Non-GAAP operating income was $8.4 million in Q1, down 6% versus the first quarter of 2013. Non-GAAP operating margin was 25.2% in Q1 compared to 27.9% in the first quarter of 2013.

The decline in operating income and margin were primarily driven by the increased customers acquisition spend, as we expense the customer acquisition cost during the quarter incurred, and then earn the revenue and profits over the subsequent multiyear life of the customer. So we expect to see quarter-to-quarter fluctuation in our operating margin, depending on the level of customer acquisition spend incurred.

Non-GAAP adjusted EBITDA was $9.1 million in Q1, down 3% versus the first quarter of 2013. This metric is calculated as non-GAAP operating income plus D&A contained in operating expenses of $725,000 in Q1.

Non-GAAP net income was $8.4 million, down 8% versus the first quarter of 2013 and non-GAAP net income per fully diluted share was $0.50 in Q1, down 11% versus $0.57 per share in the first quarter of 2013.

Diluted shares used in the EPS calculation were 16.7 million in Q1, up 4% versus 16.0 million in the first quarter of 2013. We would note that our customer acquisition spend was up $2.2 million sequentially from Q4 of 2013 to Q1, which resulted in approximately $0.13 EPS negative impact versus the fourth quarter.

Capital expenditures for the business, excluding investments in our corporate headquarters, were $796,000 in Q1, which was comparable to the $773,000 in Q1 '13. We continue to invest in our technology platform to ensure an optimal customer experience.

Non-GAAP free cash flow generated by the business was $8.3 million in Q1. This metric is calculated as non-GAAP net income plus D&A contained in operating expenses, less capital expenditures related to the business.

This calculation excludes capital investments related to our corporate headquarters as well as tenant-related D&A. We ended Q1 with $106 million in cash and investments or $6.51 per ending balance sheet share.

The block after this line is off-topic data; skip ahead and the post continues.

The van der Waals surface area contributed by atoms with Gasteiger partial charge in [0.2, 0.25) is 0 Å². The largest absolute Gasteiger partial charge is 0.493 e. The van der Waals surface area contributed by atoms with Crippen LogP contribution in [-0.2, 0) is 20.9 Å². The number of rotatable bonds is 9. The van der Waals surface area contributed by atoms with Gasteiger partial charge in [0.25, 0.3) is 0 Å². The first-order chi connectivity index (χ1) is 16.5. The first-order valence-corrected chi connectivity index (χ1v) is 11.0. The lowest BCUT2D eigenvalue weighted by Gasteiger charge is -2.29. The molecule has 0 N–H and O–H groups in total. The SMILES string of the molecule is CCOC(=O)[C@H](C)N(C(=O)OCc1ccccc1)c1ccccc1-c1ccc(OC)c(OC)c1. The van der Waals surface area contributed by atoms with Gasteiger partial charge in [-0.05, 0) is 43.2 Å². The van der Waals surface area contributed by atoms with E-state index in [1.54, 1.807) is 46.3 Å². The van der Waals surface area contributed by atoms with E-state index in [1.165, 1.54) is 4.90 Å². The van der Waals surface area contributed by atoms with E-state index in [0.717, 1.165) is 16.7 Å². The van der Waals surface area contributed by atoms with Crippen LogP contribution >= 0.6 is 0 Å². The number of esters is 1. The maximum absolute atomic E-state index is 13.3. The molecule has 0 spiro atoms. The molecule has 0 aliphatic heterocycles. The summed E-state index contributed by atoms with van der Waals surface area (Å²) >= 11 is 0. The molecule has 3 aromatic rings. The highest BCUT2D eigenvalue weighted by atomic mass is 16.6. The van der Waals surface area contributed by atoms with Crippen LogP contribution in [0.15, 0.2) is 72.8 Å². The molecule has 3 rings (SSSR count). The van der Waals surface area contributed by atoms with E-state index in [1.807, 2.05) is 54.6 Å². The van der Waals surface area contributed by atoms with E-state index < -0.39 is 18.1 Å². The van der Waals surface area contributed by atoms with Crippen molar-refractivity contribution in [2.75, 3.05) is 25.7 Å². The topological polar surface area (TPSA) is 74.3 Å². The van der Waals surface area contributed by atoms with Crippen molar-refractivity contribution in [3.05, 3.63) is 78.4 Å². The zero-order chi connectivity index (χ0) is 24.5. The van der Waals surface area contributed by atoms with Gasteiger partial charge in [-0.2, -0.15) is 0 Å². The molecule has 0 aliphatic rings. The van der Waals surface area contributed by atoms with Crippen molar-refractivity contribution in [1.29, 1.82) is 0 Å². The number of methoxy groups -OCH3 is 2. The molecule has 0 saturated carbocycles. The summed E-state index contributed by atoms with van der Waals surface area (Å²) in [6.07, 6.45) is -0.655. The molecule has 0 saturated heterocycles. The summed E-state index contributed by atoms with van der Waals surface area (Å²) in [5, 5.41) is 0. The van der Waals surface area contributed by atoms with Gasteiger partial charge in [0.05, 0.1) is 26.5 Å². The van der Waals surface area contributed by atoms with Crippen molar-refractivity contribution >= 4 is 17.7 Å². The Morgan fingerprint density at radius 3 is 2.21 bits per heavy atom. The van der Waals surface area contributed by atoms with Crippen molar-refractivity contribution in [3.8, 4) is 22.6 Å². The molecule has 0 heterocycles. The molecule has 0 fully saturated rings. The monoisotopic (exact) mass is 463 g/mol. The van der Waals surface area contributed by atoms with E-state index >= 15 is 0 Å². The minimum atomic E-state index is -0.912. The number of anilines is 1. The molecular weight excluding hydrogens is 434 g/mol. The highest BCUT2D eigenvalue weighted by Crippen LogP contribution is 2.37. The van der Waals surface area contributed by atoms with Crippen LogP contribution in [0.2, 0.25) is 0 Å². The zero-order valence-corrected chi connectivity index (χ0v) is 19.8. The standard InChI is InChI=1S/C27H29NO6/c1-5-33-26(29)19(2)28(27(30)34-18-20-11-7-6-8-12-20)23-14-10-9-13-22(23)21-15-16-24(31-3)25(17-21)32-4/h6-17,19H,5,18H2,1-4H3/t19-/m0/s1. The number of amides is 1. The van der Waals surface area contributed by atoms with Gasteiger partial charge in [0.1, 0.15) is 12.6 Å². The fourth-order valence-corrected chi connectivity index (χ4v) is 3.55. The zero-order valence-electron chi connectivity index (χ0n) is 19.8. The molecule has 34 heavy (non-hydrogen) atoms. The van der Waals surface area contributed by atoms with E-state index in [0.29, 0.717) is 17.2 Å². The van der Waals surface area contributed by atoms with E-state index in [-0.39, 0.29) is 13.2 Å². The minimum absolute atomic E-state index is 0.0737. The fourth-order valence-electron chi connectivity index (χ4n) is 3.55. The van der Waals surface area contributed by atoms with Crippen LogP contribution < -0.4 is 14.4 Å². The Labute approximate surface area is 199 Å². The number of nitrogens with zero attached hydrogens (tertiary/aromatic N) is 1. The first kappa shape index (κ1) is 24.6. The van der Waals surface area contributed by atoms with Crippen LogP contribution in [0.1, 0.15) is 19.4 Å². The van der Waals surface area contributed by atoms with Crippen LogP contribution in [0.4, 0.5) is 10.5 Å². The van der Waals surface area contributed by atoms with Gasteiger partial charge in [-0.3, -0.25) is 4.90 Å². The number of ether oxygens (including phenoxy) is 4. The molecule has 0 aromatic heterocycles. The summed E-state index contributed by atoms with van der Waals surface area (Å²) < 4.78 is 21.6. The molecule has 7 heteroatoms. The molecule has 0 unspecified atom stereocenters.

Share repurchase. During the first quarter, we did not repurchase any shares. The company is currently authorized to repurchase up to 1.0 million shares of stock during the next 12 months.

NOL update. As of March 31, 2014, we had approximately $190 million in Federal NOL and $90 million in state NOLs. We estimate that as of March 31, our section 382 ownership shift was at an approximately 19% level compared with the 50% level that would trigger a potential impairment of our NOL asset. As part of our ongoing program to preserve future use of our NOL assets, we request that any shareholder contemplating owning more than 645,000 shares contact the company before doing so.

Now, turning to guidance. We expect fiscal 2014 revenue to be in a range between $125 million to $140 million. Revenue guidance is unchanged from our previous guidance. We expect 2014 GAAP EPS to be in a range between $1.80 to $2.20 per fully diluted share. GAAP numbers assume approximately $5 million of stock-based compensation expense.

Excluding the stock-based compensation expense, we expect 2014 non-GAAP EPS to be between $2.10 and $2.50 per fully diluted share. Both GAAP and non-GAAP EPS guidance are unchanged from our previous guidance. We expect growth in 2014 core PC Postage revenue to be up 5% to 10% versus 2013.